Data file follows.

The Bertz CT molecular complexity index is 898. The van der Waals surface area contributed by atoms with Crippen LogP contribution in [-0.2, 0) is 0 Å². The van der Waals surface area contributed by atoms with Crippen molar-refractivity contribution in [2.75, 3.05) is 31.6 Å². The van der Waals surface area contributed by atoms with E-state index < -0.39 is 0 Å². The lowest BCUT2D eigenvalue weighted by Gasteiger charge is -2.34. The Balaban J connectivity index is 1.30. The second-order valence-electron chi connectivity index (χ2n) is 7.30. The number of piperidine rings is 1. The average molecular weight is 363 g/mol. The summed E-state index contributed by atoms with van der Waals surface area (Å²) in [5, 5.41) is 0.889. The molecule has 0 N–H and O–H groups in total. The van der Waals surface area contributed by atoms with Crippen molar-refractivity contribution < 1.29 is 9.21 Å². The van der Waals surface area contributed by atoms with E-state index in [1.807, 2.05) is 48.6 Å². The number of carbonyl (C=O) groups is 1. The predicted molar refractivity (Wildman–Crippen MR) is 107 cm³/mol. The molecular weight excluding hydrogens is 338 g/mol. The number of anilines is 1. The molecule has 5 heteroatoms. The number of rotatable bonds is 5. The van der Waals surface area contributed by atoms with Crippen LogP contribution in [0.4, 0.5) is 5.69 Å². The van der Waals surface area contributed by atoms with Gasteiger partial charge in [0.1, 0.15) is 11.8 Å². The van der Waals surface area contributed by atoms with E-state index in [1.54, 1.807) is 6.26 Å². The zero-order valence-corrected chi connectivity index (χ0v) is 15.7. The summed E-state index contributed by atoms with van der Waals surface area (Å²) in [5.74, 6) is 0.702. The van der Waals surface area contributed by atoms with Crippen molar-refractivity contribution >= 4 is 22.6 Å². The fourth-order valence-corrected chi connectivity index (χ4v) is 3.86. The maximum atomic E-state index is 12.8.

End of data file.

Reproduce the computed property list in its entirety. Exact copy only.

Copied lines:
The Bertz CT molecular complexity index is 898. The van der Waals surface area contributed by atoms with Crippen LogP contribution in [-0.2, 0) is 0 Å². The van der Waals surface area contributed by atoms with Crippen molar-refractivity contribution in [2.75, 3.05) is 31.6 Å². The van der Waals surface area contributed by atoms with E-state index < -0.39 is 0 Å². The lowest BCUT2D eigenvalue weighted by Gasteiger charge is -2.34. The Balaban J connectivity index is 1.30. The second-order valence-electron chi connectivity index (χ2n) is 7.30. The number of piperidine rings is 1. The average molecular weight is 363 g/mol. The summed E-state index contributed by atoms with van der Waals surface area (Å²) in [5, 5.41) is 0.889. The molecule has 0 N–H and O–H groups in total. The van der Waals surface area contributed by atoms with Crippen molar-refractivity contribution < 1.29 is 9.21 Å². The van der Waals surface area contributed by atoms with E-state index in [1.807, 2.05) is 48.6 Å². The number of carbonyl (C=O) groups is 1. The predicted molar refractivity (Wildman–Crippen MR) is 107 cm³/mol. The molecular weight excluding hydrogens is 338 g/mol. The number of anilines is 1. The molecule has 5 heteroatoms. The number of rotatable bonds is 5. The van der Waals surface area contributed by atoms with Crippen LogP contribution in [0.4, 0.5) is 5.69 Å². The van der Waals surface area contributed by atoms with Gasteiger partial charge in [0.1, 0.15) is 11.8 Å². The van der Waals surface area contributed by atoms with E-state index in [1.54, 1.807) is 6.26 Å². The zero-order valence-corrected chi connectivity index (χ0v) is 15.7. The summed E-state index contributed by atoms with van der Waals surface area (Å²) in [5.74, 6) is 0.702. The van der Waals surface area contributed by atoms with Crippen molar-refractivity contribution >= 4 is 22.6 Å². The fourth-order valence-corrected chi connectivity index (χ4v) is 3.86. The maximum atomic E-state index is 12.8.